Arguably, that’s just cowardice by another name. But it’s also circular: the party leadership is more supportive of Trump because moderates either lost to Trumpists in the 2018 primaries or to Democrats in the 2018 general.

Enten’s colleague Ron Brownstein points to an additional, related factor: “Republicans represent almost none of the places most immigrants live.”

President Donald Trump’s openly racist and xenophobic attacks on four Democratic House women of color, like his threatened immigration enforcement raids in major cities and the sweeping proposed new restrictions on asylum seekers that he announced Monday, underscores his transformation of the Republican Party into a coalition centered on the voters and places in America most hostile to immigration in particular and demographic change in general.

This latest flurry of activity continues the drive by Trump and other Republicans elected mostly from the parts of America least touched by immigration to impose a restrictionist agenda on migration over the nearly undivided opposition of Democrats elected by the areas where most immigrants, both undocumented and legal, actually live. Though greeted without complaint by Republicans in Congress, Trump’s promised raids provoked astoundingly open resistance from the mayors of virtually every large American city, from New York and Los Angeles to Chicago and Houston.


This week’s stark divide on both fronts, coming immediately after battles that also polarized the parties over Trump’s border detention policies and his failed effort to add a citizenship question to the 2020 census, crystallize how Trump is accelerating a long gestating shift in the axis of American politics from class interests to cultural attitudes.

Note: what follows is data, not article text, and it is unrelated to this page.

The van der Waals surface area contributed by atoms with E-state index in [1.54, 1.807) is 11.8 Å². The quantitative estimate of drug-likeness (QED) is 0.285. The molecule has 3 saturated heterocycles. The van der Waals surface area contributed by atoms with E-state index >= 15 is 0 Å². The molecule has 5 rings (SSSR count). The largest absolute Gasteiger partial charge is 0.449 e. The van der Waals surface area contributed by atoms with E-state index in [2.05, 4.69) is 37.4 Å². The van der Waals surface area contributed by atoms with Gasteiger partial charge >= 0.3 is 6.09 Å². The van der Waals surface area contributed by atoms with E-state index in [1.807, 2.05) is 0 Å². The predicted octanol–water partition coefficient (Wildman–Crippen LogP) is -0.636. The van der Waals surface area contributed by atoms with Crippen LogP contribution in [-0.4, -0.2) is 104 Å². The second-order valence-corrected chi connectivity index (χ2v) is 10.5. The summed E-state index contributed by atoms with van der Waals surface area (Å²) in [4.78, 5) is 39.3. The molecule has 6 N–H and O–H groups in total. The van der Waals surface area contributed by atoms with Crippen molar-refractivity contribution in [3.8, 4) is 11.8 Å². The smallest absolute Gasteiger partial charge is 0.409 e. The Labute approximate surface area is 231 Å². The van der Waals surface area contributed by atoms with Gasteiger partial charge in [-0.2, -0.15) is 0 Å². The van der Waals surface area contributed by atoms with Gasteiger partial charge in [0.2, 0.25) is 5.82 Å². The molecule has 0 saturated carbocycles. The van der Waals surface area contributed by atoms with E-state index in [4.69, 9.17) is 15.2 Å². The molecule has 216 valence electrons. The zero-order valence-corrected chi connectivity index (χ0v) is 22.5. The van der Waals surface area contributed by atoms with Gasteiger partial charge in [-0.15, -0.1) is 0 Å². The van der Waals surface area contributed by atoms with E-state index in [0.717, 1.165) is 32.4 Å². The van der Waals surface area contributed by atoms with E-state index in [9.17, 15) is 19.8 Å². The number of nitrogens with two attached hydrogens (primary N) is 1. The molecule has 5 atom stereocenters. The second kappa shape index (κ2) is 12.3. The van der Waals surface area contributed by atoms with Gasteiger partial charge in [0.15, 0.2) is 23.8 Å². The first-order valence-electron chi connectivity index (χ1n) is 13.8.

As I’ve written before, attitudes toward demographic, cultural and economic change have become the central fault line between the parties. Republicans mobilize what I’ve called a “coalition of restoration” centered on older, blue-collar, evangelical and non-urban whites who polls show are uneasy or frightened about the fundamental demographic, cultural and even economic trends reshaping America in the 21st century.

Democrats counter with a competing “coalition of transformation” revolving around the groups — young adults, minorities, singles, secular voters, and college-educated whites, mostly concentrated in large metropolitan areas — who are most comfortable with the change.

“Clearly we’re headed down a path where there is one party for older white Americans and then there’s another party for people of color and immigrants,” says Carlos Curbelo, a former Republican US representative who was defeated last fall in a heavily diverse Miami-area district. “And this is very dangerous. It divides our society in a dangerous way. It paralyzes our political system.”

Both parties have doubled down on appealing to their base, seeing that as more fruitful than courting the mythical moderate voter. While both focus too much for my tastes on identity politics, at least the Democratic version has the virtue of trying to expand the American ideal rather than hew to an outdated vision of it. While both are too intolerant of diverging viewpoints, I prefer an over-eagerness to charge bigotry against those insufficiently woke to, well, bigotry.